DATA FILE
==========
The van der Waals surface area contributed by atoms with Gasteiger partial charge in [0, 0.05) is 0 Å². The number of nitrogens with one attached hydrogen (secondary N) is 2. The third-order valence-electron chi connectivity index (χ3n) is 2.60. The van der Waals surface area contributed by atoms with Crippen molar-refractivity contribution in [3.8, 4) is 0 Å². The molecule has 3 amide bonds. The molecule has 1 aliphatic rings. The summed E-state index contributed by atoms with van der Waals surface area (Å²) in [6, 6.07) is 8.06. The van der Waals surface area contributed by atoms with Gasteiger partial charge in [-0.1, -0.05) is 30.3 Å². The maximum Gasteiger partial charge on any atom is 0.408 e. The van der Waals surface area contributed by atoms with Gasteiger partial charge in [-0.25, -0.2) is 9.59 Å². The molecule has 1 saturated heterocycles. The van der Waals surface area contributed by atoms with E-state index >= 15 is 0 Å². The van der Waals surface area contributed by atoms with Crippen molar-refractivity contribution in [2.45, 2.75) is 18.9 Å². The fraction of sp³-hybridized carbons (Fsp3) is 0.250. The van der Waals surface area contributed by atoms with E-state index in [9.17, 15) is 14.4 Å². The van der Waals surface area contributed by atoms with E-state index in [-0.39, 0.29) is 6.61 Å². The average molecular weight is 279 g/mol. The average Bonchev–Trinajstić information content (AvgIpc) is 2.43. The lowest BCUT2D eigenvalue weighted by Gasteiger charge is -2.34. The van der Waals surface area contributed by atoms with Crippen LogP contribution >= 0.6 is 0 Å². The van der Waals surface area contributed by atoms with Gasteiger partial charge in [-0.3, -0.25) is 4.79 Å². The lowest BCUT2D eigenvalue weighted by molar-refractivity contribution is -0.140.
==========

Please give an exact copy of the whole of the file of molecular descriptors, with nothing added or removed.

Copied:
The van der Waals surface area contributed by atoms with Gasteiger partial charge in [0, 0.05) is 0 Å². The number of nitrogens with one attached hydrogen (secondary N) is 2. The third-order valence-electron chi connectivity index (χ3n) is 2.60. The van der Waals surface area contributed by atoms with Crippen molar-refractivity contribution in [3.8, 4) is 0 Å². The molecule has 3 amide bonds. The molecule has 1 aliphatic rings. The summed E-state index contributed by atoms with van der Waals surface area (Å²) in [6, 6.07) is 8.06. The van der Waals surface area contributed by atoms with Gasteiger partial charge in [-0.1, -0.05) is 30.3 Å². The maximum Gasteiger partial charge on any atom is 0.408 e. The van der Waals surface area contributed by atoms with Gasteiger partial charge in [-0.25, -0.2) is 9.59 Å². The molecule has 1 saturated heterocycles. The van der Waals surface area contributed by atoms with E-state index >= 15 is 0 Å². The van der Waals surface area contributed by atoms with Crippen molar-refractivity contribution in [2.45, 2.75) is 18.9 Å². The fraction of sp³-hybridized carbons (Fsp3) is 0.250. The van der Waals surface area contributed by atoms with E-state index in [9.17, 15) is 14.4 Å². The van der Waals surface area contributed by atoms with E-state index in [-0.39, 0.29) is 6.61 Å². The average molecular weight is 279 g/mol. The average Bonchev–Trinajstić information content (AvgIpc) is 2.43. The lowest BCUT2D eigenvalue weighted by Gasteiger charge is -2.34. The van der Waals surface area contributed by atoms with Crippen LogP contribution >= 0.6 is 0 Å². The van der Waals surface area contributed by atoms with Gasteiger partial charge in [-0.3, -0.25) is 4.79 Å². The lowest BCUT2D eigenvalue weighted by molar-refractivity contribution is -0.140.